sb->s_magic = MSDOS_SUPER_MAGIC;
sb->s_op = &fat_sops;
sb->s_export_op = &fat_export_ops;
sbi->dir_ops = fs_dir_inode_ops;
<< sbi is the msdos_sb_info structure >>
...
bh = sb_bread(sb, 0); << Block read off disk, sector 0 - boot sector >>
if (bh == NULL) {
printk(KERN_ERR "FAT: unable to read boot sector\n");
goto out_fail;
}

b = (struct fat_boot_sector *) bh->b_data;

sbi->cluster_size = sb->s_blocksize * sbi->sec_per_clus; << Init msdos superblock >>
sbi->cluster_bits = ffs(sbi->cluster_size) – 1;
sbi->fats = b->fats;
sbi->fat_bits = 0; /* Don’t know yet */
sbi->fat_start = le16_to_cpu(b->reserved);
sbi->fat_length = le16_to_cpu(b->fat_length);
sbi->root_cluster = 0;
sbi->free_clusters = -1; /* Don’t know yet */
sbi->free_clus_valid = 0;
sbi->prev_free = FAT_START_ENT;

if (!sbi->fat_length && b->fat32_length) {
struct fat_boot_fsinfo *fsinfo;
struct buffer_head *fsinfo_bh;

/* Must be FAT32 */
sbi->fat_bits = 32;
sbi->fat_length = le32_to_cpu(b->fat32_length);
sbi->root_cluster = le32_to_cpu(b->root_cluster);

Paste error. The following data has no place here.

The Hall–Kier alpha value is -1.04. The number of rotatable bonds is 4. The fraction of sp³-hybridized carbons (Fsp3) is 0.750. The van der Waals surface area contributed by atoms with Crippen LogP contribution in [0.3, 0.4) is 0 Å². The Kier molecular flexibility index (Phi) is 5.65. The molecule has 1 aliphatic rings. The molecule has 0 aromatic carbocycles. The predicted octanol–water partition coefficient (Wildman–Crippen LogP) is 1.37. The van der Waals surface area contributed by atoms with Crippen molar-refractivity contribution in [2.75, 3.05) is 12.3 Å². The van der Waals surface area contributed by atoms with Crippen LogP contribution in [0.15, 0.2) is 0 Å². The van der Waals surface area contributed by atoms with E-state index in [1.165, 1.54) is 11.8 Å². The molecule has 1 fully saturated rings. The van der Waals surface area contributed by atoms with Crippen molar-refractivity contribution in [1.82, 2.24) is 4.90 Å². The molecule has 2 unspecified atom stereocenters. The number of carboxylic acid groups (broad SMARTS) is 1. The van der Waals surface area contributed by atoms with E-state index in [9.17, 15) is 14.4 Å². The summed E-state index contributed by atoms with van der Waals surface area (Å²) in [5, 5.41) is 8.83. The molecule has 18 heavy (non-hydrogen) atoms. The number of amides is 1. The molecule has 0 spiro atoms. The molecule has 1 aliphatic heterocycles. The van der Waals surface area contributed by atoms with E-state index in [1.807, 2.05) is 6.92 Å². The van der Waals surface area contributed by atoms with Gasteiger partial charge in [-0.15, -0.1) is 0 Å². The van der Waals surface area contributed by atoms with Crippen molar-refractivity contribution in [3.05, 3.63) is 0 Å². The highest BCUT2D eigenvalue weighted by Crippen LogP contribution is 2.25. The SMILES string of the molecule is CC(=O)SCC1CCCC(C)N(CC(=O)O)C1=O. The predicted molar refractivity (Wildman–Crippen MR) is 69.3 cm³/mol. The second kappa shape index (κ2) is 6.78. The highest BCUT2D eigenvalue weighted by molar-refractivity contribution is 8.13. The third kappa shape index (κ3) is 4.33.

It then sets up the root inode as well (including getting the superblock’s s_root field to point to the root inode.

...
root_inode = new_inode(sb);
if (!root_inode)
goto out_fail;
root_inode->i_ino = MSDOS_ROOT_INO;
root_inode->i_version = 1;
error = fat_read_root(root_inode);
if (error < 0)
goto out_fail;
error = -ENOMEM;
insert_inode_hash(root_inode);
sb->s_root = d_alloc_root(root_inode);
...

Inodes Setup

The inode represents any kind of file object. However, the VFS distinguishes between inode operations to be enacted on a directory object versus those to be enacted on a regular file (I/O) object.

So we have two ‘inode_operations’ structures that the filesystem implements – one for directory operations – creation, deletion, lookup, rename, etc – anything that operates directly on a “directory” (think “.” file) object, and one ‘inode_operations’ structure for actual file IO.

 

Inode Create and Init

 

Whenever a new file is created, the filesystem has to allocate an inode. The ‘alloc_inode’ method of the superblock’s super_operations does this.
For MSDOS, we have (infs/fat/inode.c):


static const struct super_operations fat_sops = {